by Renee Lindstrom, GCFP
This has been a wet spring for us in Greater Victoria so some of these dandelions are giants! Spring here has been cooler and wetter than most so they have just began to flower this week, almost a month after last year!
Our garden in Oakland’s is postage stamp size and this batch of Dandelion Leaves & Roots shown is only a small portion from our relationship corner of the garden. Cleaning them took some time and created smiles reflecting on how so focused we have been on weeds. Could this be why?
Health & Wellness
Dandelions are becoming more popular in mainstream health and fitness programs due to the volume of goodness each plant packs. I have heard it called a super food. I just recently discovered that flowers are a mild pain reliever when infused with oil and used on joints, aches and pain. As a Feldenkrais®Practitioner, since 2007, this is good news as many students and clients would be relieved to use more natural ways of controlling their pain.
Dandelions are a very rich source of beta-carotene which we convert into vitamin A. Their active ingredients are found in both the roots and leaves. They are a good source of;
- Vitamins: A,C, K and B-vitamins
- Minerals: magnesium, zinc, potassium, iron, calcium and choline
Their chemical breakdown:
- Sesquiterpene lactones (bitters): taraxinic acid (taraxacin), tetrahydroridentin B
- Triterpenoids and sterols: taraxasterol, taraxerol, cycloartenol, beta-sitosterol
- Other: Vitamin A, Vitamin C, tannins, alkaloids, pectin, inulin, starch, potassium, beta carotene, caffeic acid, flavonoids (apigenin)
It is interesting to note that Dandelion leaves are high in vitamin A, vitamin C and have more iron, calcium and protein than spinach!
Conditions Dandelions Have been used for and currently being researched for:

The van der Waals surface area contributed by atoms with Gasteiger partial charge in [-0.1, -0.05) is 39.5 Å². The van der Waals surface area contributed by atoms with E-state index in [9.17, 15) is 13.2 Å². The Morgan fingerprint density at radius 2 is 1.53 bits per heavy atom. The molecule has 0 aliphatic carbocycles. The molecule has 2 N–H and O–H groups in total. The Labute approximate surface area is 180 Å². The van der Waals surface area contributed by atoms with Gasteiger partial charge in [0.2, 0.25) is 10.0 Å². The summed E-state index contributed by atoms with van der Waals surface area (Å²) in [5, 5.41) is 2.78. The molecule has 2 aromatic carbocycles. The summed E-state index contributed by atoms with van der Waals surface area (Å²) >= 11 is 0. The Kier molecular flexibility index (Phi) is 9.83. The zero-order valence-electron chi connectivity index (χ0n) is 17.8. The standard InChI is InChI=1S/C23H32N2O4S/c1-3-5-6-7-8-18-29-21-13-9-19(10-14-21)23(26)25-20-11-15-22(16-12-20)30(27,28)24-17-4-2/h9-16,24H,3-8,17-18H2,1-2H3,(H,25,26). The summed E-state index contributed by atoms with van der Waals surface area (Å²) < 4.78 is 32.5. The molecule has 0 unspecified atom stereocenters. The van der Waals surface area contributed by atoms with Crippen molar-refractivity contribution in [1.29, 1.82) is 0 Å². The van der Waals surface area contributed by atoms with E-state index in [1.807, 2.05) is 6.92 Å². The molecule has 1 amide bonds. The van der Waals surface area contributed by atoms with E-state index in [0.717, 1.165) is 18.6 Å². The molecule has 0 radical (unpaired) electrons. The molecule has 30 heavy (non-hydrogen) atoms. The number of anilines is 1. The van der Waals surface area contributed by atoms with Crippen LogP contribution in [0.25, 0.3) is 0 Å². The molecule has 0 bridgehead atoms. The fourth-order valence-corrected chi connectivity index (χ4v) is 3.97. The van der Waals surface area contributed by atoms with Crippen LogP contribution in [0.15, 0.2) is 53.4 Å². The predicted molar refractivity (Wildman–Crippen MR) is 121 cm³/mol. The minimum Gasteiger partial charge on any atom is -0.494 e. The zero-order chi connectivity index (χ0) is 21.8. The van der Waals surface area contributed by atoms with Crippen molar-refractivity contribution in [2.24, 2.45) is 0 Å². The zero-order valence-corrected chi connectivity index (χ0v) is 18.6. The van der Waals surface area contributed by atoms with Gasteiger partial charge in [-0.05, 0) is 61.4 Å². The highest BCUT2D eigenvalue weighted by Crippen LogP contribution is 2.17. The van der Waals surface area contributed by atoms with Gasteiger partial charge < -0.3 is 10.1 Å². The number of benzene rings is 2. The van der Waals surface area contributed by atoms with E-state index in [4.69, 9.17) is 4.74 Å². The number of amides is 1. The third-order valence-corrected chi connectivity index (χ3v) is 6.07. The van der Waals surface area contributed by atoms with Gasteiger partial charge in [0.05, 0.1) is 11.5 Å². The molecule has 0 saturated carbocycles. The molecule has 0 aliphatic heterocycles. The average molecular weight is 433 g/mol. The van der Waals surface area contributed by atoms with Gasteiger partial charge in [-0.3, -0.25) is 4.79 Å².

- Digestive Aid
- Immune System
- Liver Detox and Cleanse
- Urinary disorders
How to use Dandelions
All of the plant is used as an edible, for making medicinal remedies and for tea. The flowers are used for fresh tea and the roots and leaves have been used mostly as a dried herb for tea. I have begun to dry the flower petals to use in tea when not in bloom! Fresh leaves and a few flower petals have been tossed in salads. However, did you know that, you can cook the spring roots, leaves, flowers and buds or add the to a smoothie, make wine or use as a coffee substitute?
Try stir frying fresh spring leaves with oil and garlic and toss the unfurled flower buds in. As you eat the buds they pop in your mouth! I notice that the bitterness is reduced with cooking. In spring, the roots also are soft and tender and can be added together with leaves into a stir fry or stewed dishes and soups. Add flower petals to a grain dish to add colour and flavour.
Next time you weed your garden set them aside to try them in your own recipes.
- See Recipes
- Dandelion Flower Tea
- Dandelion & Forsythia Blossom Jelly
- Edible Flowers and Weeds, Medicinal and Dye Plants
- Wellness Audits
Traditional uses and properties of herbs are for educational purposes only. This information is not intended to diagnose, treat, cure, or prevent any disease. Every attempt has been made for accuracy, but none is guaranteed. Any serious health concerns or if you are pregnant, you should always check with your health care practitioner before self-administering herbs.